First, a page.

Britain sees room for manoeuvre on Brexit after Merkel, Macron talks

According to an anonymous UK official, both Merkel and Macron seemed willing to engage in talks on Johnson's concerns and suggestions for alternative technology-based solutions, including trusted trader programs.
According to an anonymous UK official, both Merkel and Macron seemed willing to engage in talks on Johnson's concerns and suggestions for alternative technology-based solutions, including trusted trader programs.PHOTO: DPA

LONDON (BLOOMBERG) - The British government sees an opportunity to restart Brexit negotiations with the European Union after Prime Minister Boris Johnson's meetings last week with German Chancellor Angela Merkel and French President Emmanuel Macron.

The two leaders appeared to relax their language on the Brexit withdrawal agreement and the need to retain the so-called backstop provision for the Irish border, a UK official said on condition of anonymity. Johnson has demanded the EU drop the backstop, a fallback mechanism that is meant to keep the frontier free of checks after Brexit but which is despised by Brexiteers who argue it will keep the UK tied to the bloc.

Both Merkel and Macron seemed willing to engage in talks on Johnson's concerns and suggestions for alternative technology-based solutions, including trusted trader programs, the official said. That could pave the way for the EU to agree to reopen the deal negotiated by Johnson's predecessor Theresa May, the official said.

Johnson has repeatedly said he wants a new deal but has also been clear that he will take the UK out of the EU regardless on Oct 31. Following talks in Berlin and Paris last week, and with European Council President Donald Tusk on the sidelines of the Group of Seven summit in France over the weekend, the focus is on trying to create space for negotiations, the official said.

Later on Tuesday (Aug 27), Johnson will speak by phone to outgoing EU Commission President Jean Claude Juncker to press his position, and next month he's due to visit Irish Prime Minister Leo Varadkar in Dublin.

The trip to Ireland will be crucial to any compromise with the EU over the backstop, which the EU regards as necessary to both protect its single market and ensure the peace process in Northern Ireland is not jeopardised by Brexit.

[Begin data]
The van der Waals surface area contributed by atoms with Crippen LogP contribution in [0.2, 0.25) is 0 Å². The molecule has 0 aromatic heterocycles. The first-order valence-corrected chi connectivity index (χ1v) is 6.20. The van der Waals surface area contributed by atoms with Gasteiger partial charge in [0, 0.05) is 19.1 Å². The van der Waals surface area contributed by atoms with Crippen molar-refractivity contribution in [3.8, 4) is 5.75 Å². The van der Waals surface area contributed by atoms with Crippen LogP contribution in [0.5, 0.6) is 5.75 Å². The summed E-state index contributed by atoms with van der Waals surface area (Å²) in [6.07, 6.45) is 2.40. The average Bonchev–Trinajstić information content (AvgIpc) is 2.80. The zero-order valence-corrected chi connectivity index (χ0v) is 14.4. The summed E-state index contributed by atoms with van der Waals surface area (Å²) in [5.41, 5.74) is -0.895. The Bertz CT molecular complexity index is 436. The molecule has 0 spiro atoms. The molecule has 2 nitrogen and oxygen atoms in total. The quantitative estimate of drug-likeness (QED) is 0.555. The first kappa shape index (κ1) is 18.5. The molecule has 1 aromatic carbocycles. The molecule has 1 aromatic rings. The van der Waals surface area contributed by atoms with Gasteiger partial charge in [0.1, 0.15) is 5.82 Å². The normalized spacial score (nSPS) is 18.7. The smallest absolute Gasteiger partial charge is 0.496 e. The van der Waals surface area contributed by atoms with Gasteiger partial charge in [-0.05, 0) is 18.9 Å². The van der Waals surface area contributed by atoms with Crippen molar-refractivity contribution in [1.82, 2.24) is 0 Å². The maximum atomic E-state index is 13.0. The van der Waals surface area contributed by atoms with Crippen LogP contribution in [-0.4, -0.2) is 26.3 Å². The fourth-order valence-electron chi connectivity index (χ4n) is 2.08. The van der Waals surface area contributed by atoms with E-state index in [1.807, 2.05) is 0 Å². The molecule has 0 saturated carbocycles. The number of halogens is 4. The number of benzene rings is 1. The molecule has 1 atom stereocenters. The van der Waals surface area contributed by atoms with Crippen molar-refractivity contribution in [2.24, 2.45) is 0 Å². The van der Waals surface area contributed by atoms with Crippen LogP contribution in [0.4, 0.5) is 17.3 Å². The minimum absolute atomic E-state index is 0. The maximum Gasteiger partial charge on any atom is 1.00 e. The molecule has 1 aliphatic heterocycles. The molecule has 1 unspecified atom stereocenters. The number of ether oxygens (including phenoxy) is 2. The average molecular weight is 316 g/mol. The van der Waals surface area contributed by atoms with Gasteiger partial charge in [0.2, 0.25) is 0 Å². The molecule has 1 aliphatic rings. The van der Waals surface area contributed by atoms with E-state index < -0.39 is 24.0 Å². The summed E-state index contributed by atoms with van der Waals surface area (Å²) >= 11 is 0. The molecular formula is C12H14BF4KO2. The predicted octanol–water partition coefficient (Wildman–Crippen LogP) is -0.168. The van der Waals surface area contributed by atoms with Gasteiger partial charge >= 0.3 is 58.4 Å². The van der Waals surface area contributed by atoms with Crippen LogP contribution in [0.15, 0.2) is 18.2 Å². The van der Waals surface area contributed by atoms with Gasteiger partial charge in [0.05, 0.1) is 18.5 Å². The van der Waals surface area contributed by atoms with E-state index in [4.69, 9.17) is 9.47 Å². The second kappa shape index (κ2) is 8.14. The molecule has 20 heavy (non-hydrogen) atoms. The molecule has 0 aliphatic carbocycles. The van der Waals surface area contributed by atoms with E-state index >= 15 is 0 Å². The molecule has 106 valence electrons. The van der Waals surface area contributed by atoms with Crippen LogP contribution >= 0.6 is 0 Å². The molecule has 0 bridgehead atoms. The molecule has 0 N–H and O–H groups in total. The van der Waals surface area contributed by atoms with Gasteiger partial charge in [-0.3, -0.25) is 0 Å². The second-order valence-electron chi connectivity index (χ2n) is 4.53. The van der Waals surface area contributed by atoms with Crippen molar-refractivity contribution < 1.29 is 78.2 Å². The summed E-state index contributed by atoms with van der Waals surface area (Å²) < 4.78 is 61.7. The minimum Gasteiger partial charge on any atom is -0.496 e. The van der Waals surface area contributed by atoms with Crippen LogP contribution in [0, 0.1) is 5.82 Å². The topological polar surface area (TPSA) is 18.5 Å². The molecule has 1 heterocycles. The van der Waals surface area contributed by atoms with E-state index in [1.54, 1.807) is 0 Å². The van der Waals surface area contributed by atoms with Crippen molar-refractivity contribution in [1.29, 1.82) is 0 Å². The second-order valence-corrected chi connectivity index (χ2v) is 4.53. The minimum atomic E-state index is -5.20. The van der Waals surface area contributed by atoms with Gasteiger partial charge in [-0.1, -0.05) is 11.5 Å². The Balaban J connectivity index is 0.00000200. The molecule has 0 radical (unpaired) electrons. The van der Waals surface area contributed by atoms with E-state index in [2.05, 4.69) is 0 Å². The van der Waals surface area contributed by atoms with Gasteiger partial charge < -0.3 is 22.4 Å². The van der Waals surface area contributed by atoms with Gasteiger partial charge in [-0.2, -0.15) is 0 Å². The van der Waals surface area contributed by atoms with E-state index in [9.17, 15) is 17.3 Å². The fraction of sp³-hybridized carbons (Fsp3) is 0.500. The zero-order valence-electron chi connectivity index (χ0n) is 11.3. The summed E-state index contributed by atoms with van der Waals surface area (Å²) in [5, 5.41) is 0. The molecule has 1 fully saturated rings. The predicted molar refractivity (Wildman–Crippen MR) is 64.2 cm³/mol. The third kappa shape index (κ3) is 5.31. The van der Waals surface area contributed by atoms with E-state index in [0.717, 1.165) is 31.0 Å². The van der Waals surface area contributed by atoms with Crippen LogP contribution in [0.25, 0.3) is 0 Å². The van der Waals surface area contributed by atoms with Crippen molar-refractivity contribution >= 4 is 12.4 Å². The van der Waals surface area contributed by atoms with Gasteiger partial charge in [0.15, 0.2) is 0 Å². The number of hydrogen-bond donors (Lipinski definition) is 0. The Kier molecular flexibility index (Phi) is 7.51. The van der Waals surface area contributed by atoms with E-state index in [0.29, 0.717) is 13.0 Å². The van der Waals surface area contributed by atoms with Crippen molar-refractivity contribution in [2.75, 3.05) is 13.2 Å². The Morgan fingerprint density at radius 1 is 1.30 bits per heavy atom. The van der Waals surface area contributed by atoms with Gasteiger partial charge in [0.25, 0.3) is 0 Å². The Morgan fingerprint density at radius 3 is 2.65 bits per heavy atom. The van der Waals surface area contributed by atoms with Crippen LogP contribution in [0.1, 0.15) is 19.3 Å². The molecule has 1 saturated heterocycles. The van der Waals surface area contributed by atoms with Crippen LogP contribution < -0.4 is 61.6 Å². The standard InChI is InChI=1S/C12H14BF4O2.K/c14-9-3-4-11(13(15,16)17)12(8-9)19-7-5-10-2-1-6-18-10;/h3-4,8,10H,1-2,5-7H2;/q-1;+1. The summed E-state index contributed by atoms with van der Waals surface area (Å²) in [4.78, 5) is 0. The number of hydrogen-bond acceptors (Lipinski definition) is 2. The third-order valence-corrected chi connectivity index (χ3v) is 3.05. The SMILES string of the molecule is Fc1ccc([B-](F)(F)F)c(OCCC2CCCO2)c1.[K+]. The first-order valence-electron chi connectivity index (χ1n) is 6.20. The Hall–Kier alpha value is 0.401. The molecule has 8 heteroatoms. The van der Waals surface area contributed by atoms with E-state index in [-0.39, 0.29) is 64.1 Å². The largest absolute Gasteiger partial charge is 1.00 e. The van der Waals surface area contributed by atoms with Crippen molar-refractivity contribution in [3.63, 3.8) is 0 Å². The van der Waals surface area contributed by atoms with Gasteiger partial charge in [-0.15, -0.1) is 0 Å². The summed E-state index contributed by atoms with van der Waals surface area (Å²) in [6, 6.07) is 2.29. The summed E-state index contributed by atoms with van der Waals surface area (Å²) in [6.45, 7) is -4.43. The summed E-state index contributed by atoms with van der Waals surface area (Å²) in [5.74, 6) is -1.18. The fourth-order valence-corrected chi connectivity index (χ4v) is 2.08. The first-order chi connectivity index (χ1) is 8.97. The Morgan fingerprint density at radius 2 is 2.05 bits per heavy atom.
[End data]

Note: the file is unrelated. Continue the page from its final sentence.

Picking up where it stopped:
Following a call with Johnson on Tuesday, Dutch Prime Minister Mark Rutte said on Twitter the EU is open to any "concrete proposals" from the UK as long as they are consistent with those aims.

But even if Johnson is successful in removing the backstop from the deal, he still faces a fight at home from both sides of the Brexit argument.

 
 
 

Nigel Farage said his Brexit Party has now selected candidates for every parliamentary constituency and is ready to fight a general election.

"Can you trust Boris Johnson on this issue?" he asked the audience at a party event in central London. "No!" they chorused. "Can you trust the Conservative Party on this issue?" "No!" they replied.

Farage called the withdrawal agreement as negotiated by May "a betrayal" of the 2016 referendum result, and warned that if Johnson tries to push it through, the Brexit Party would run against his Conservative Party in every constituency.

While they might struggle to win many seats, they could take enough votes away from the Tories to seriously damage them. Farage said his message to Johnson is "deliver or politically die".

Meanwhile, the leaders of UK opposition parties opposed to a no-deal Brexit held a meeting, convened by Labour's Jeremy Corbyn, to discuss what they will do when Parliament returns next week.

Earlier this month, Labour proposed they should call a vote of no-confidence against Johnson's government, with a view to installing Corbyn as a caretaker prime minister, mandated to delay Brexit and call an election. That idea was rejected by both rebel Conservatives and some on the opposition benches. Instead, the statements after Tuesday's meeting focused on finding legislative routes to stopping a no-deal Brexit.

That sets up the prospect of a fight in the House of Commons after Parliament returns from its summer recess next week.